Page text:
“I think there are four types of companies when it comes to sustainability,” says Lindsey Parnell, President and Chief Executive Officer (Europe) of Interface, the largest manufacturer of modular commercial carpet in the world. “One that genuinely is interested in making a difference. Another that is driven by legislation and compliance. A third type which has a growing interest but is not quite sure where it started and what it should do about it. And the fourth category is ‘keep it down here’ [out of sight]. Sooner or later they will be overtaken by either legislation or economics. I think we are in that first category, primarily because we had a 10-year head start.”
Interface believes that the term ‘sustainability’ is much misunderstood, and often perceived as synonymous with ‘environmentally friendly’. But it means much more. “For us, sustainability represents the ultimate challenge to our business – to create a company that successfully integrates the needs of the environment and society,” says Parnell.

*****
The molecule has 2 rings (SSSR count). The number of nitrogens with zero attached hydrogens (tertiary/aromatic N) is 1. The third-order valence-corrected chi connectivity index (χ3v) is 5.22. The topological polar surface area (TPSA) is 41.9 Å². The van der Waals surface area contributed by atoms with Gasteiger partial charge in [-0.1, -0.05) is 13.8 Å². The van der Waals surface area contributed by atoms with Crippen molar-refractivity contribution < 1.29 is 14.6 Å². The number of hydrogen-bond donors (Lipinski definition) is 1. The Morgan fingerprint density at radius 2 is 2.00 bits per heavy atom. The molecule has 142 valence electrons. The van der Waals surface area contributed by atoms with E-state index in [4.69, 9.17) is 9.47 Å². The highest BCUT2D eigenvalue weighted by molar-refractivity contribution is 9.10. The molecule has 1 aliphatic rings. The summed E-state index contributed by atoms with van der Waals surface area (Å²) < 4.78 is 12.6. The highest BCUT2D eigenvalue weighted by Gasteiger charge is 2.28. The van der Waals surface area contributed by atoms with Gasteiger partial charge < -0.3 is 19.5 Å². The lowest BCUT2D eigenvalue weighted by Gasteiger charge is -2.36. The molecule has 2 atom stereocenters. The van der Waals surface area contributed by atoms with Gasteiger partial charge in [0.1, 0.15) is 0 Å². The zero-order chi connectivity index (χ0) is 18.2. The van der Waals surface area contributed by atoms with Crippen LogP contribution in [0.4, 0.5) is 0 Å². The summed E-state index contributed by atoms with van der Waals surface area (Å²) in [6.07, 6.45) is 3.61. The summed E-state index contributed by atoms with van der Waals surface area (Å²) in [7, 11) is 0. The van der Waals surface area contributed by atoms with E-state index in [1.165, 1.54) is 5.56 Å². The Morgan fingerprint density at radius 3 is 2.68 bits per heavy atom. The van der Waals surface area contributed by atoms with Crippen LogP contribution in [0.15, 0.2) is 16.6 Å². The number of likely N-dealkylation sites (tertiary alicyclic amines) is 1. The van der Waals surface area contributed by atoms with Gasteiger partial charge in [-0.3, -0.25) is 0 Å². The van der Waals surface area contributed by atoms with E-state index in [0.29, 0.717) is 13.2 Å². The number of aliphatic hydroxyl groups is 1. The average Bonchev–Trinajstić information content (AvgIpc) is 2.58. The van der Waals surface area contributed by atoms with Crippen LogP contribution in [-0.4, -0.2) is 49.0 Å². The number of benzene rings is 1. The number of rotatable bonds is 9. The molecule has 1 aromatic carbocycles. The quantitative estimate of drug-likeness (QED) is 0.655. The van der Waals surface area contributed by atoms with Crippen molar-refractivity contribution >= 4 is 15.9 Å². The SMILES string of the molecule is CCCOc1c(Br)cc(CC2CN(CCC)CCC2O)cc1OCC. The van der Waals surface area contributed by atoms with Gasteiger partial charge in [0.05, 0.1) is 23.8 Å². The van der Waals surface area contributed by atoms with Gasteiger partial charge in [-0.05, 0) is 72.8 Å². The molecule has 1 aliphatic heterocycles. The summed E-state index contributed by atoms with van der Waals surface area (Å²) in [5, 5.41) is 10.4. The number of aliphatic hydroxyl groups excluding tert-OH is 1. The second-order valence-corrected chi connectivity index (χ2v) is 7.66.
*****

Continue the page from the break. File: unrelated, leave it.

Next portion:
With four out of every 10 carpet tiles sold in the world having been designed and produced by Interface, just what is the company doing for the green revolution? “We generally find ourselves along way ahead of legislation,” says Parnell on the sidelines of the launch of a new range of products, I² Inspiration Squared, in Dubai’s Burj Al Arab Hotel. “We started an exercise called QUEST, which stands for Quality Utilising Employee Suggestions and Training, back in 1996. It’s a formalised waste reduction exercise that counts waste costs and energy usage at a very detailed level throughout our factories.”